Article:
Scotland: new housing ‘forcing car dependency’

12.36 | 13 January 2020 | |

A new report is calling for a ‘radical redesign’ of new housing developments in Scotland, to make it easier for residents to walk and cycle.

The report, published by Living Streets Scotland, assessed three housing developments, all of which were approved following the introduction of the Scottish Government’s designing streets guidance.

Published in 2010, the guidance says new housing developments should ‘increase the attractiveness of walking, cycling and the use of public transport’.

However, the Living Streets Scotland investigation concluded that none of the developments were easy to live in without at least one household car, while pedestrian design, public transport and local facilities were lacking.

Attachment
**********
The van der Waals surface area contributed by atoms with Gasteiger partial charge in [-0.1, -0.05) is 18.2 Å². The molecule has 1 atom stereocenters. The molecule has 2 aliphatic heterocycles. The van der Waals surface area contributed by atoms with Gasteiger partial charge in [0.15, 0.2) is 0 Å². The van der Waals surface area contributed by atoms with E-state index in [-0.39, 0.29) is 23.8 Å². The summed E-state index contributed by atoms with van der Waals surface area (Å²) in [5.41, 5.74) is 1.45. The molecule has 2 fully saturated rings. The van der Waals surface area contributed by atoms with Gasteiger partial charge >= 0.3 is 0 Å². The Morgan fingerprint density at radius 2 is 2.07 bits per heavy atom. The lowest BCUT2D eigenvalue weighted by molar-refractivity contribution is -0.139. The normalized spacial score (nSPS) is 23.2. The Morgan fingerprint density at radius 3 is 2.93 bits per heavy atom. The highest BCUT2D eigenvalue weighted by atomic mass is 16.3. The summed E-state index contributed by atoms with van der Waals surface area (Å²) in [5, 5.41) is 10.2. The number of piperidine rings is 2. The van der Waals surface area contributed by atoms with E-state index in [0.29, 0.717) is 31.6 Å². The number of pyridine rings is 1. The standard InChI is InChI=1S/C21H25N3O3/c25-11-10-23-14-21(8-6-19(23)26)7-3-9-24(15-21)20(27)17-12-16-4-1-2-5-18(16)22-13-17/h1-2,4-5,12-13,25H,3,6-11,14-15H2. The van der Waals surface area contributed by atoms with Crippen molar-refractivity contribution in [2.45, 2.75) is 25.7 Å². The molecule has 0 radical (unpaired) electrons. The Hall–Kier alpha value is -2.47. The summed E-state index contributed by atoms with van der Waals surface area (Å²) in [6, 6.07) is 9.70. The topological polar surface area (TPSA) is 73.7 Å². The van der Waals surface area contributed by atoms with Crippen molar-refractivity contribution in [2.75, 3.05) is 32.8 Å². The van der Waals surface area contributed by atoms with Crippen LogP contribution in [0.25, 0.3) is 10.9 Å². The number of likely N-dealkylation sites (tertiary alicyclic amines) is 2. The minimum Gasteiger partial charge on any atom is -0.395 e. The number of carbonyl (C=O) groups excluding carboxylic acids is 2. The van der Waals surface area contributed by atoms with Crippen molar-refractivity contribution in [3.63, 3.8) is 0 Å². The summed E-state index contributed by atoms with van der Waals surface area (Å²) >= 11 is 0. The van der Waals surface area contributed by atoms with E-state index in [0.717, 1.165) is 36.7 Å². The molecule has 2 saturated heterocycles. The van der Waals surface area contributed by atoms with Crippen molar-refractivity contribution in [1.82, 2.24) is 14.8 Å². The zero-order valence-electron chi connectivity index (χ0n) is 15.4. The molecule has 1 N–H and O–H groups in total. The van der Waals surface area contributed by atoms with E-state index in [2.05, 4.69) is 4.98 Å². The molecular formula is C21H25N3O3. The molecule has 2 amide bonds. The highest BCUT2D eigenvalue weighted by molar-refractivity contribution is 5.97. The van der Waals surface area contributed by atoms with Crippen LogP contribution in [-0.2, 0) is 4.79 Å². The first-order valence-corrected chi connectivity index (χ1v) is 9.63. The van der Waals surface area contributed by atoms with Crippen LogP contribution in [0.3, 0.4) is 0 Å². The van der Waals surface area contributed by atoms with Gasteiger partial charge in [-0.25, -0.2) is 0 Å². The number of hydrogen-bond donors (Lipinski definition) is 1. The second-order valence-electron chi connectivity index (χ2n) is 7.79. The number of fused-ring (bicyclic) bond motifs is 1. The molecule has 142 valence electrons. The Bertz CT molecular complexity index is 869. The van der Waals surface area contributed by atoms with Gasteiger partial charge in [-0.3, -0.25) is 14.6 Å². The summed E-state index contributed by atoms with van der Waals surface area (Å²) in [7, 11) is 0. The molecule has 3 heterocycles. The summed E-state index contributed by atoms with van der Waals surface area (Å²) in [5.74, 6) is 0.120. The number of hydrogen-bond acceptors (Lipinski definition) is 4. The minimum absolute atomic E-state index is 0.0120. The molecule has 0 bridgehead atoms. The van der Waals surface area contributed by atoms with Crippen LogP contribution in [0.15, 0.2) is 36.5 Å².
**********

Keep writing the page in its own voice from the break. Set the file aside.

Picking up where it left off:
Living Streets Scotland is calling on the Government to do more to meet the aspirations of new homeowners who want to walk more and drive less.

Stuart Hay, director of Living Streets Scotland, said: “The level of car dependence inherent in their design means each development undermines national policy objectives to cut congestion, reduce air pollution and support active lifestyles.

“Each development will make these issues worse without radical redesign to support walking and public transport.”

Scotland’s national survey of attitudes found 64% of people would be willing to walk to the local shops, while 44% would walk to work.

Mr Hay added: “The good news is that there is clear public demand for a change in how we plan communities so new housing has better access to local services and public transport options.

“The challenge is ensuring that these aspects of design are not seen as optional extras by housing developers and local authority planners.”



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